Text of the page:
We used high-dose vitamin D, which has been shown to be safe with regard to side-effects,36 to ensure that we achieved sufficient serum 25(OH)D levels. However, one must consider the possibility that the levels acquired were too high, since other studies have found the effect of vitamin D to be U-shaped and high levels have been associated with increased mortality,37 cancer38 and frailty in elderly people.39 Whether this is also the case with depressive symptoms, is not known. On the other hand our study has several strengths. We included participants with low serum 25(OH)D levels where vitamin D supplementation would probably have the greatest effect, we used a wide range of tests, the adherence rate was high and the drop-out rate low.
In conclusion, we have found that even though people with low levels of serum 25(OH)D are more depressed a high-dose vitamin D supplement had no effect on depressive symptoms in a healthy population in a randomised placebo-controlled study. This may indicate that low levels of vitamin D are the result rather than the cause of depressive symptoms. Further studies are needed, preferably in people with clinical depression.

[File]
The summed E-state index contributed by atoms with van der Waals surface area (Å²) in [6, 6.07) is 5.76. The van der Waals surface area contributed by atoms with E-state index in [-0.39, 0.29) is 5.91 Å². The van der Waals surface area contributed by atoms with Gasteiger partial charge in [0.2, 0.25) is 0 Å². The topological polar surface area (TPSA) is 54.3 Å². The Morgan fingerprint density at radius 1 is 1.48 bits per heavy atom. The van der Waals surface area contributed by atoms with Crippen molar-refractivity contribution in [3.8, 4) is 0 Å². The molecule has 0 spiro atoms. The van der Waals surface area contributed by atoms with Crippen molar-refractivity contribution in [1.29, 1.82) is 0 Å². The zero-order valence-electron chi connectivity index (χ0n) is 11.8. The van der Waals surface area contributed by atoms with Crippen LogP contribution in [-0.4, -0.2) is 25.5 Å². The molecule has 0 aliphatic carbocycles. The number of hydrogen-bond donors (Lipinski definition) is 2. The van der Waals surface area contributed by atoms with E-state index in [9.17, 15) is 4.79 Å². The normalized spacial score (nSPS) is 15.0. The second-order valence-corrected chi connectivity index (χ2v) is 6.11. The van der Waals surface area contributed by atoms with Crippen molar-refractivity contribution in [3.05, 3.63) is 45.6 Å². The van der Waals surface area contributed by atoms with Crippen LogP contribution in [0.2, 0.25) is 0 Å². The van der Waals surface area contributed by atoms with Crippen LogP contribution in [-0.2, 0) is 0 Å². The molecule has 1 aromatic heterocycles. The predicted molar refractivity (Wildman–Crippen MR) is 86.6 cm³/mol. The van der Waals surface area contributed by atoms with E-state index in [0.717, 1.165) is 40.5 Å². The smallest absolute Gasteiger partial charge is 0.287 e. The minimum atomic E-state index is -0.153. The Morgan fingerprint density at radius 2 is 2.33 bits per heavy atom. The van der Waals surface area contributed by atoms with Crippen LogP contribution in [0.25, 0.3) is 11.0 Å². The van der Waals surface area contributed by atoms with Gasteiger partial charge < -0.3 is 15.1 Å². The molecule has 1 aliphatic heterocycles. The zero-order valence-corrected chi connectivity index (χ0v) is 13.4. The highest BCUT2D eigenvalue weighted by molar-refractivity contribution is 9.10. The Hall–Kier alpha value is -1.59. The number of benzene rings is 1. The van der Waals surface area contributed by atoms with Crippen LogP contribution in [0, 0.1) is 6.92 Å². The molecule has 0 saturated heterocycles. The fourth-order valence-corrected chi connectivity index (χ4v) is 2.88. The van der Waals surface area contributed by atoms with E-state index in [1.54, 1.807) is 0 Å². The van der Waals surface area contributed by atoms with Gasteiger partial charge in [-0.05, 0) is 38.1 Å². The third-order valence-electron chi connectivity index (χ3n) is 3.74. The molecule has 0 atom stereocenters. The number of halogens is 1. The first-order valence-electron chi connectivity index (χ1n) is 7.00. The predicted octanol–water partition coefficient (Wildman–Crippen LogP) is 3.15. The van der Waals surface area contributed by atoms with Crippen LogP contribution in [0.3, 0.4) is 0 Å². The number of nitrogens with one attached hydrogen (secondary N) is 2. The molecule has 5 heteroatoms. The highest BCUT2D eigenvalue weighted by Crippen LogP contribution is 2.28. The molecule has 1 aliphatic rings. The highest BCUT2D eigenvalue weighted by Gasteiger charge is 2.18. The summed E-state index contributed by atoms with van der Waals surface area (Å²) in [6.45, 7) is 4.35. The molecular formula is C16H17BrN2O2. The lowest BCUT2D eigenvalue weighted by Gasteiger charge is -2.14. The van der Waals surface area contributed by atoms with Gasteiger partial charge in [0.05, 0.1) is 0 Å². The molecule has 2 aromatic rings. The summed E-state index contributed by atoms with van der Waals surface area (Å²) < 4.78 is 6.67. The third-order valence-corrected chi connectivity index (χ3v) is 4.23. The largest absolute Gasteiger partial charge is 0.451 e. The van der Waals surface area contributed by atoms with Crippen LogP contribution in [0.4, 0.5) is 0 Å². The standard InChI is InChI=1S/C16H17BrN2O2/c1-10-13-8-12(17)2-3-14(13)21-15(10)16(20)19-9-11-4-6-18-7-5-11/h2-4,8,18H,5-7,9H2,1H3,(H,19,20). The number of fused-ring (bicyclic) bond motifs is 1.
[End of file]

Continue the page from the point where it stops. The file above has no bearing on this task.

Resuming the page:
We gratefully acknowledge the individuals who participated in this study and the staff at the Clinical Research Unit at University Hospital of Northern Norway, in particular study nurse Bjørg Skog Høgset.
The study was supported by a grant from the Northern Norway Regional Health Authority.
- Received October 11, 2011.
- Revision received January 10, 2012.
- Accepted February 22, 2012.
- Royal College of Psychiatrists